On Monday, the government signed the Tax Laws (Second Amendment) Ordinance, 2022 which includes some relief traders, transporters and the Pakistani diplomats posted abroad. To make up for these concessions however, the tobacco sector will be taxed to collect an additional Rs18 billion to meet the targets set by the IMF. This revision comes a week before the IMF is set to take Pakistan’s request for completion of the two pending reviews for the release of the $1.2 billion tranche of the loan programme.

Because of the tax relief measures and additional expenditures included in this ordinance, the government will have to make up a deficit of about Rs75 billion. As part of the 2022 budget, the government had introduced a fixed tax scheme for retailers on commercial electricity connections with the aim to collect Rs42 billion. However, now the FBR has withdrawn the fixed tax scheme retrospectively from July 1 this year.

According to reports, through this ordinance the government has also taken measures to remove difficulties of taxpayers in addition to corrective measures to rationalise certain taxes and rates. The advance tax rates on passenger transport vehicles have been rationalized, and the government has also given an exemption to vehicles for passenger and goods transport and of foreign diplomats and missions from capital value tax (CVT).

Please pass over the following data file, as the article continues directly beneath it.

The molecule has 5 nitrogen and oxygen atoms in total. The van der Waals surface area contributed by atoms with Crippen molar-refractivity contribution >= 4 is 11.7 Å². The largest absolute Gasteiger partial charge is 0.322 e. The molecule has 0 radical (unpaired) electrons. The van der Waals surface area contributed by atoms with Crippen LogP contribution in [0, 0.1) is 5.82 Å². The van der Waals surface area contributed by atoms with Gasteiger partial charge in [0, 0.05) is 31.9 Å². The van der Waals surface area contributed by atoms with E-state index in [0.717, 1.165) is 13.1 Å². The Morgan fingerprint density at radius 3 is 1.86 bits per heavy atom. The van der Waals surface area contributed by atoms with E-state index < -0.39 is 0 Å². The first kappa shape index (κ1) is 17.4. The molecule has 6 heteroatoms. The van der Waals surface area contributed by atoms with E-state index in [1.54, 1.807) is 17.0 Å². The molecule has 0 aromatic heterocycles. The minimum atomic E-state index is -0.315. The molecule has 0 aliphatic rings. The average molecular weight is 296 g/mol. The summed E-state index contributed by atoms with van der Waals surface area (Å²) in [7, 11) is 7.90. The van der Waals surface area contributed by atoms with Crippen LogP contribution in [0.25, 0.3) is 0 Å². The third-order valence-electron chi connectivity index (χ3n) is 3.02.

The changes made as part of this ordinance are not concerning per se, though in some quarters there is a feeling that traders are being accommodated to an unreasonable extent. It is good to see the government hold its ground and not provide any relief for the bankers, stock market brokers and the real estate sector. However, the main issue is the constant back and forth with several mini-budgets being announced which only adds to the confusion for key stakeholders and sectors of the economy. Better planning is needed going forward and ideally, an annual budget should be presented yearly which is fiscally stable and feasible to last a whole year without multiple amendments.